Boost your sales with problem identification, not problem solving

Are you engaged in problem identification or problem solving? Are you identifying problems, or solving problems identified? Confused?

Well, if you are selling in a hardware shop and a customer comes in stating, “I want a drill,” do you sell him one, or do you find out why (or what for)? If you do the former you have solved a problem. If you do the latter, you have identified a problem. And why is that a problem? Well, if you told a doctor, “I have a splitting headache” and he solved that problem saying, “Here. Take these painkillers and have a nice day,” how would you feel? And how would you feel if he sought to identify the problem saying, “I’m sorry to hear that. Let’s find out what the matter could be?” Such is the power of problem identification. Also known as discovery, it is a sales strategy for success.

Read: How to ask insightful questions and why they are necessary for a bigger sale

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Problem identification vs problem solving

Drive your sales performance with problem identification, not mere problem solving. Instead of jumping straight into problem-solving mode, take a step back to identify the root cause of the issue. “This is the third kettle I’ve bought from you and it has also blown!” the fuming customer explodes. “Something is wrong with your kettles. I want a refund.” Repeating for the third time that no-one else has complained, you have a no-refund policy and he best try a different one is solving a problem. Getting into problem identification mode is more productive.

Try, “I’m so sorry to hear that. Merely giving you a fourth kettle may not be useful. I’m curious to find out why this is happening because all the other customers really like it. Is that OK?” And guess what? Turns out the problem is not the kettle but the borehole water he uses. Armed with this insight, you then sell him a kettle designed to boil borehole water.

Now, at the very first purchase, to the statement, “I want to buy an electric kettle,” if you had asked, “May I know the kind of water you use? It will help me identify a suitable kettle,” you’d be having a contented advocate and not have to handle an angry customer.

problem identification or problem solving

Uses of Problem Identification: A Game-Changer in Sales

Problem identification is the unsung hero of salesmanship, often overshadowed by the allure of problem-solving. Yet, in the labyrinth of consumer needs and desires, it is the keen ability to identify problems that sets successful salespeople and business owners apart. According to one survey, 67% of successful sales professionals attribute their success to their ability to identify customer pain points effectively. For example, in the opening scene, most likely it’s not a drill he wants but a hole in the wall. And further probing may reveal it’s really hanging picture he wants. With this revelation, you may solve his actual problem by inviting him to consider buying non-intrusive stick-on hooks instead. “They even come in different colours that can complement the colours on your wall.”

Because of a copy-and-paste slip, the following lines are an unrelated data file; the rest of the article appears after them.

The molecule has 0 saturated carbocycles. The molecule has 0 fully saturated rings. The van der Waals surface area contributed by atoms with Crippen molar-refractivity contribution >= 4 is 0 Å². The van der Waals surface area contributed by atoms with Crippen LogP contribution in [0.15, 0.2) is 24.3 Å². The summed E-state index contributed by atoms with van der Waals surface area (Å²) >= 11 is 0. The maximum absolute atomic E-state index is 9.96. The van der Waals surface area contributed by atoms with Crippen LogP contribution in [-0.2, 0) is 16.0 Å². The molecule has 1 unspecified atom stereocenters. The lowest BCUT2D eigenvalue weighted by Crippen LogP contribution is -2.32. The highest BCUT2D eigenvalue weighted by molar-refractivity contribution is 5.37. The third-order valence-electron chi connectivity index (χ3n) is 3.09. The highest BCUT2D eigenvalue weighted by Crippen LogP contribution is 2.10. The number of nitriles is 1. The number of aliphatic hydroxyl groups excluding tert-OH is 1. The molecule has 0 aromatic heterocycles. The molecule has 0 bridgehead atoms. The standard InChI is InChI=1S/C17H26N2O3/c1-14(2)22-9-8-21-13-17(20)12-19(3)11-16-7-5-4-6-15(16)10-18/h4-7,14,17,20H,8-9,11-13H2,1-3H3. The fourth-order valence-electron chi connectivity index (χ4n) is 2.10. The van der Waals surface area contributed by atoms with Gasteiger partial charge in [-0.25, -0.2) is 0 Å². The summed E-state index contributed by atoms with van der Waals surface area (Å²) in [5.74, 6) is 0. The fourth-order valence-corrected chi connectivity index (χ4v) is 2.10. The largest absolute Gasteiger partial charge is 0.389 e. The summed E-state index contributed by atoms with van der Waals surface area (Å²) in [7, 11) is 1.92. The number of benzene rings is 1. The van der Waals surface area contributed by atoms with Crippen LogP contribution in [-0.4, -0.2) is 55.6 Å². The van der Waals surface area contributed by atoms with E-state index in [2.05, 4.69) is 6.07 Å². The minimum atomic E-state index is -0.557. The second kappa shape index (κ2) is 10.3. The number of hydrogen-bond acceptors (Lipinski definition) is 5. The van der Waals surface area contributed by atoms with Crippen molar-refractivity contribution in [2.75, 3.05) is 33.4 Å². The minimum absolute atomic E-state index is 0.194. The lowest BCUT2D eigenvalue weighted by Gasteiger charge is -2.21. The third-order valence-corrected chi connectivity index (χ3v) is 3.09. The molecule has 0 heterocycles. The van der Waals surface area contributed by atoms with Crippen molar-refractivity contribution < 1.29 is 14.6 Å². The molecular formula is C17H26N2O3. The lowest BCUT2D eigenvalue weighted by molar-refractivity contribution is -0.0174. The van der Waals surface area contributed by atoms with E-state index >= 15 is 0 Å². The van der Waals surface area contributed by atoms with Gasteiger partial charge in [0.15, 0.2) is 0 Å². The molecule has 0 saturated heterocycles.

Here’s another more complex instance. The prospect says, “We have a $60,000 engagement for a technical architecture development for an application we are starting to build.” Blinded by zinging dollar signs, problem solving excitedly says, “Sure. We can do it.” And then it is immediately equated to the competition. It is commoditized. But problem identification, asks, “Why?” and continues to drill down until the actual reason emerges: “We need the best system for investment banks in the industry.” And the price tag? $6,000,000.

Read: Seek first to understand, not to close

Practical Strategies: Mastering the art of pinpointing customer pain points

In the world of sales, problem identification isn’t just about spotting issues; it’s about empathizing with customers, understanding their needs, and anticipating their actual pain points before they even vocalize them. You see, like a patient, customers don’t know their problem. When you merely solve their symptoms, you inadvertently energize this position. That is mediocre salesmanship and in the long run will come back to bite you. How? When the angry customer, feeling betrayed, accuses you of deliberately not telling him the problem was with his water and not the kettle, for the sake of more sales.  It will not matter that you didn’t know. You (and your store) will be at fault.

Read: Sellers must be good advisors if customer is to be king

Unlocking Opportunities: Benefits of problem identification

In conclusion, while problem-solving is essential, problem identification reigns supreme in the realm of salesmanship. To boost your sales, solve problems identified, not shared. By mastering the art of pinpointing customer pain points, sales professionals can unlock new opportunities, foster stronger relationships, and drive business growth. So, ask yourself: Are you merely solving problems, or are you uncovering opportunities through problem identification?

Read: Open the B2B sales call with customer insight


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